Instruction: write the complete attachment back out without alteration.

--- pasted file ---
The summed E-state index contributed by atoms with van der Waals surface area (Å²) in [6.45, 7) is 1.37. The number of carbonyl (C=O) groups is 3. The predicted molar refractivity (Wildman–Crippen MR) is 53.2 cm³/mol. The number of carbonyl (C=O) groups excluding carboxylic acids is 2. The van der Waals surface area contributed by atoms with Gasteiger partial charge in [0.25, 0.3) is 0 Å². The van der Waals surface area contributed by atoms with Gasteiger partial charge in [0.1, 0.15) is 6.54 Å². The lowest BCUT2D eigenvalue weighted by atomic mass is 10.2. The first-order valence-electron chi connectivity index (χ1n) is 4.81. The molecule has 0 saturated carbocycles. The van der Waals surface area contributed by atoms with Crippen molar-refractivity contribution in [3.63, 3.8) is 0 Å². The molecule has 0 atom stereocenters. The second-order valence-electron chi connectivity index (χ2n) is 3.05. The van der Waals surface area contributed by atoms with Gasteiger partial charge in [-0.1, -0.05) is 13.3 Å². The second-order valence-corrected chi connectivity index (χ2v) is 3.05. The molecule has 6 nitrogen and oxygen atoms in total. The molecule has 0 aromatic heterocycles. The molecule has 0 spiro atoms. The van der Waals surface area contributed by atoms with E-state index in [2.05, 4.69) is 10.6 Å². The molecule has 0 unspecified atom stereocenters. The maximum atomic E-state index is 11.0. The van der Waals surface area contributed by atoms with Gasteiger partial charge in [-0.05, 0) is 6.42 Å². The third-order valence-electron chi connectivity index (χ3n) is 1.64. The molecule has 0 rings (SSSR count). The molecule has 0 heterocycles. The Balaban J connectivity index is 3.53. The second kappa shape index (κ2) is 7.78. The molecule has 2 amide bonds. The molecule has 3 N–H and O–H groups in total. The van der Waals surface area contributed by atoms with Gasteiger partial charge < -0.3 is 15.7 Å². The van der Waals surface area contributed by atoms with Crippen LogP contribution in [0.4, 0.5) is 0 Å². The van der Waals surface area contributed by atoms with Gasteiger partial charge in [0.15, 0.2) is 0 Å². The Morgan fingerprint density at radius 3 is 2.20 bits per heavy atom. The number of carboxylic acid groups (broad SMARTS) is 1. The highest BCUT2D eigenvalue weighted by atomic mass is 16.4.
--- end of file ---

The summed E-state index contributed by atoms with van der Waals surface area (Å²) in [6.45, 7) is 1.37. The number of carbonyl (C=O) groups is 3. The predicted molar refractivity (Wildman–Crippen MR) is 53.2 cm³/mol. The number of carbonyl (C=O) groups excluding carboxylic acids is 2. The van der Waals surface area contributed by atoms with Gasteiger partial charge in [0.25, 0.3) is 0 Å². The van der Waals surface area contributed by atoms with Gasteiger partial charge in [0.1, 0.15) is 6.54 Å². The lowest BCUT2D eigenvalue weighted by atomic mass is 10.2. The first-order valence-electron chi connectivity index (χ1n) is 4.81. The molecule has 0 saturated carbocycles. The van der Waals surface area contributed by atoms with Crippen molar-refractivity contribution in [3.63, 3.8) is 0 Å². The molecule has 0 atom stereocenters. The second-order valence-electron chi connectivity index (χ2n) is 3.05. The van der Waals surface area contributed by atoms with Gasteiger partial charge in [-0.1, -0.05) is 13.3 Å². The second-order valence-corrected chi connectivity index (χ2v) is 3.05. The molecule has 6 nitrogen and oxygen atoms in total. The molecule has 0 aromatic heterocycles. The molecule has 0 spiro atoms. The van der Waals surface area contributed by atoms with E-state index in [2.05, 4.69) is 10.6 Å². The molecule has 0 unspecified atom stereocenters. The maximum atomic E-state index is 11.0. The van der Waals surface area contributed by atoms with Gasteiger partial charge in [-0.05, 0) is 6.42 Å². The third-order valence-electron chi connectivity index (χ3n) is 1.64. The molecule has 0 rings (SSSR count). The molecule has 0 heterocycles. The Balaban J connectivity index is 3.53. The second kappa shape index (κ2) is 7.78. The molecule has 2 amide bonds. The molecule has 3 N–H and O–H groups in total. The van der Waals surface area contributed by atoms with Gasteiger partial charge < -0.3 is 15.7 Å². The van der Waals surface area contributed by atoms with Crippen LogP contribution in [0.4, 0.5) is 0 Å². The van der Waals surface area contributed by atoms with Gasteiger partial charge in [0.15, 0.2) is 0 Å². The Morgan fingerprint density at radius 3 is 2.20 bits per heavy atom. The number of carboxylic acid groups (broad SMARTS) is 1. The highest BCUT2D eigenvalue weighted by atomic mass is 16.4.